A whopping 66% of buyers in the capital were victims of the frustrating practice last year, which sees accepted offers outbid at the last minute
According to a new survey by online estate agency Emoov, as many as two in three Londoners still face being gazumped – where sellers accept an offer on a property, only to later reject it for a higher bid.
66% of buyers in the capital reported falling foul of the practice, nearly double the 35% of incidences recorded last year.
However, the good news is, that while the trend persists in London, elsewhere it appears to be waning. The survey of 1,000 homeowners found that gazumping across the UK is down 11% from 2017, with 25% experiencing the nuisance tactic, compared with 36% last year.
Interestingly, though London has the highest number of people who say they have been gazumped, the southeast, home to many of London’s traditional commuter towns, sees the lowest level of gazumping at 7%.
The practice also seems more likely to affect to first-time buyers, with 58% of homeowners between the ages of 25 and 34 saying they'd been on the receiving end.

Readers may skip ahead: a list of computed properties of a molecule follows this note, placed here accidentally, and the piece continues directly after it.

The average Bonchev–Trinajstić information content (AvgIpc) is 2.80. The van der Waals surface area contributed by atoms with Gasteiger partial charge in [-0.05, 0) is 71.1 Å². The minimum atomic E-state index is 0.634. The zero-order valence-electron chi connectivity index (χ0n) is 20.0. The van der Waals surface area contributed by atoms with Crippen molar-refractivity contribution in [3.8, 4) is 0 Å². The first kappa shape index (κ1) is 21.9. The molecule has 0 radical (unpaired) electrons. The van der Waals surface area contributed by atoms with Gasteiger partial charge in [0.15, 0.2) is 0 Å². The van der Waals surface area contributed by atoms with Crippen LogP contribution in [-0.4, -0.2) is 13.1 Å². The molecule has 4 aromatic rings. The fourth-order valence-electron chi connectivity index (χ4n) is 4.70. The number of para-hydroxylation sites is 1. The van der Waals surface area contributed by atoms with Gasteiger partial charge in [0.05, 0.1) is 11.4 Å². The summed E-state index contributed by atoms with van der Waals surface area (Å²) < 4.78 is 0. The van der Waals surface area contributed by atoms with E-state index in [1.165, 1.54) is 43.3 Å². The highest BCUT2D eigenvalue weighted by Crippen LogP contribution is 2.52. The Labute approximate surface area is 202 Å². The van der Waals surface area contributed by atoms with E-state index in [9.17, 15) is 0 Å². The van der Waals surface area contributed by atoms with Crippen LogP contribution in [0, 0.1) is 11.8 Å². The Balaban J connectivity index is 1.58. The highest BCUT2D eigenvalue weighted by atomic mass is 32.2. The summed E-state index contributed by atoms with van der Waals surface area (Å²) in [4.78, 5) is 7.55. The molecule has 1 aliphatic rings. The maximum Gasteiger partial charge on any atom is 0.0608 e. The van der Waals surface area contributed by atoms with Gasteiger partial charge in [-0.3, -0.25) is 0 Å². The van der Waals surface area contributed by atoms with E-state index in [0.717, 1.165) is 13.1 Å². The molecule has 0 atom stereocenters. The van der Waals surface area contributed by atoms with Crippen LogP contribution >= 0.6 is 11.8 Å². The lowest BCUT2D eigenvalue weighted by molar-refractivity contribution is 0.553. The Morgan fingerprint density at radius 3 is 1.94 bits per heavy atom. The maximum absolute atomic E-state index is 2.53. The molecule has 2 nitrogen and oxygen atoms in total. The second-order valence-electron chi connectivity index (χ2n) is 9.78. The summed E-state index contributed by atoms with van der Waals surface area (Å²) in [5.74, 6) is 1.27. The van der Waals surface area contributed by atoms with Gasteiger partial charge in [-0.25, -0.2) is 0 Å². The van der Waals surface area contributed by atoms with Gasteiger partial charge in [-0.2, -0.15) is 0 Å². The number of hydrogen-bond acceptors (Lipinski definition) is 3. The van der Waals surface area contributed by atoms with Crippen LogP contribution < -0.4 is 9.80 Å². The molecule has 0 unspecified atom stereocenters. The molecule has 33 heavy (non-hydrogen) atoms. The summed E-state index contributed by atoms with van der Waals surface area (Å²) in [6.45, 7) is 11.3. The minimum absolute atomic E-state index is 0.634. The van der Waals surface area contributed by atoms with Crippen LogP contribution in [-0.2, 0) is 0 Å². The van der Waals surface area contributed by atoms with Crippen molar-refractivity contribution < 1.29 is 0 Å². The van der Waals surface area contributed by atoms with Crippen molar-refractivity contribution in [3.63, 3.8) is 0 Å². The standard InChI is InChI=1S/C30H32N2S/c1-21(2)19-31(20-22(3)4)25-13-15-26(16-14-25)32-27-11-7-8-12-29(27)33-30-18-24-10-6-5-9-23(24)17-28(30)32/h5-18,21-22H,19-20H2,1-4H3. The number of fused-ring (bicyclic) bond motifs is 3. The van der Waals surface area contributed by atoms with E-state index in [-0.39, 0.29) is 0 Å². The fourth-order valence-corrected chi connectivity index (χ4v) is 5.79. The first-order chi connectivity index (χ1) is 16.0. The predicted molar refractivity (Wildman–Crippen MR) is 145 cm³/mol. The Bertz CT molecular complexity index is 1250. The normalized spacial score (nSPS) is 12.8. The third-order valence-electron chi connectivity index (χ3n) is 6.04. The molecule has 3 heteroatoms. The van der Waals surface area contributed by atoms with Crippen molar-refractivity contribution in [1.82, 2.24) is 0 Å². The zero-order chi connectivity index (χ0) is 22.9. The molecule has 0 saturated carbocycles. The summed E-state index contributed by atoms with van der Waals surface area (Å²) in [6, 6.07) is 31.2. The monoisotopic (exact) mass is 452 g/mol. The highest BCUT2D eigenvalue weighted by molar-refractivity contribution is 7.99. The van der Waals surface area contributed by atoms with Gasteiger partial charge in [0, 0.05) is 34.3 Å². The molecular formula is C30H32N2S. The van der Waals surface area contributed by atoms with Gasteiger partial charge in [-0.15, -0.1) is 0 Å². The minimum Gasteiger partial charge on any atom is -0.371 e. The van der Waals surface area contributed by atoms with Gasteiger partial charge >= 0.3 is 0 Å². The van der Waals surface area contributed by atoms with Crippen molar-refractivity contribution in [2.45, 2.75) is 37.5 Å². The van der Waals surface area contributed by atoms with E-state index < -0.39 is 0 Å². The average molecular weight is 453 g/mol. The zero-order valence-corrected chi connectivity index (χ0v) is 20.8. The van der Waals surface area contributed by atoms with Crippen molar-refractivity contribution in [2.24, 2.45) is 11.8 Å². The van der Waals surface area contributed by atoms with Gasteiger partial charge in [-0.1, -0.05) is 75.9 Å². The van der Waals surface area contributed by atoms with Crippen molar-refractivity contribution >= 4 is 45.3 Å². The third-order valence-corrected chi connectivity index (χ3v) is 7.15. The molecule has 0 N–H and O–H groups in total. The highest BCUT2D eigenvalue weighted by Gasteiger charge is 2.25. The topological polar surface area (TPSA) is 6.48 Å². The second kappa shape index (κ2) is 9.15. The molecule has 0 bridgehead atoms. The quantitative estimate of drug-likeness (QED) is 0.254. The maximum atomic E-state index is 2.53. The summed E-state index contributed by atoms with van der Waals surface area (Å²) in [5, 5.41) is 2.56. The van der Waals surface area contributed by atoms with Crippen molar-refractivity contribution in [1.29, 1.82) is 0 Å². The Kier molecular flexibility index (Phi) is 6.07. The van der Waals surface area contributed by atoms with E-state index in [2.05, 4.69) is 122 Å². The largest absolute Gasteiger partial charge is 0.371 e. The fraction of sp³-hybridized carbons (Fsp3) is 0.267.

Russell Quirk, Founder and CEO of Emoov, says the reduction in gazumping can be put down to affordability issues and lower buyer demand.
He said: “As a result, this reduction in competition is seeing fewer homeowners receive and opt for a last minute higher offer, at the expense of their existing buyer.
"That said, the art of gazumping is still very prevalent across the capital where demand remains strong in numerous locations, despite the wider topline figures showing an overall slowdown".
Here's how each region compares when it comes to gazumping
|Region||Percentage of people gazumped|
Photo: Willy Barton/Shutterstock
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